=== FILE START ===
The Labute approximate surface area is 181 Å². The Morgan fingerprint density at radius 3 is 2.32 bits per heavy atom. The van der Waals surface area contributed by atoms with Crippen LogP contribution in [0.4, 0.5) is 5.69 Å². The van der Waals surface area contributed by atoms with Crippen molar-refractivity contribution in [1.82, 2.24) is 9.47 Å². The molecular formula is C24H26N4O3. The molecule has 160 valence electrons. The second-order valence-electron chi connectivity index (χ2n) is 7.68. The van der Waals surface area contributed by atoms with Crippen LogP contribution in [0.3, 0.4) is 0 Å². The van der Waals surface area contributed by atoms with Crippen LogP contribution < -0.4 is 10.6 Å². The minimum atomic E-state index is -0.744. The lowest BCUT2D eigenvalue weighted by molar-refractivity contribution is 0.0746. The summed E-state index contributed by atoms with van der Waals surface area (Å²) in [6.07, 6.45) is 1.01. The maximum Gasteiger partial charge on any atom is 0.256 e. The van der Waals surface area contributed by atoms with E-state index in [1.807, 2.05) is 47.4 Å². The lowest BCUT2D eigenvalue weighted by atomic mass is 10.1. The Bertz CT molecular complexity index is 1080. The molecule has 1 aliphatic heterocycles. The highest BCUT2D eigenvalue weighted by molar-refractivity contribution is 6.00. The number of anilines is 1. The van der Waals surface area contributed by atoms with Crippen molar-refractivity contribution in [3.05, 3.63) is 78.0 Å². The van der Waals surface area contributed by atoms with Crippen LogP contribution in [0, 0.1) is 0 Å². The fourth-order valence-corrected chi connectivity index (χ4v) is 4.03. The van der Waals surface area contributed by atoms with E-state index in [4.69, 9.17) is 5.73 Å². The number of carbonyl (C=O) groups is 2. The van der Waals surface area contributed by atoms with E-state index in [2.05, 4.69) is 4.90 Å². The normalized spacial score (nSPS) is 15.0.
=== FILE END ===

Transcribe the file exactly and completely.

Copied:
The Labute approximate surface area is 181 Å². The Morgan fingerprint density at radius 3 is 2.32 bits per heavy atom. The van der Waals surface area contributed by atoms with Crippen LogP contribution in [0.4, 0.5) is 5.69 Å². The van der Waals surface area contributed by atoms with Crippen molar-refractivity contribution in [1.82, 2.24) is 9.47 Å². The molecular formula is C24H26N4O3. The molecule has 160 valence electrons. The second-order valence-electron chi connectivity index (χ2n) is 7.68. The van der Waals surface area contributed by atoms with Crippen LogP contribution in [0.3, 0.4) is 0 Å². The van der Waals surface area contributed by atoms with Crippen LogP contribution < -0.4 is 10.6 Å². The minimum atomic E-state index is -0.744. The lowest BCUT2D eigenvalue weighted by molar-refractivity contribution is 0.0746. The summed E-state index contributed by atoms with van der Waals surface area (Å²) in [6.07, 6.45) is 1.01. The maximum Gasteiger partial charge on any atom is 0.256 e. The van der Waals surface area contributed by atoms with E-state index in [1.807, 2.05) is 47.4 Å². The lowest BCUT2D eigenvalue weighted by atomic mass is 10.1. The Bertz CT molecular complexity index is 1080. The molecule has 1 aliphatic heterocycles. The highest BCUT2D eigenvalue weighted by molar-refractivity contribution is 6.00. The number of anilines is 1. The van der Waals surface area contributed by atoms with Crippen molar-refractivity contribution in [3.05, 3.63) is 78.0 Å². The van der Waals surface area contributed by atoms with Crippen LogP contribution in [0, 0.1) is 0 Å². The fourth-order valence-corrected chi connectivity index (χ4v) is 4.03. The van der Waals surface area contributed by atoms with E-state index in [4.69, 9.17) is 5.73 Å². The number of carbonyl (C=O) groups is 2. The van der Waals surface area contributed by atoms with E-state index in [2.05, 4.69) is 4.90 Å². The normalized spacial score (nSPS) is 15.0.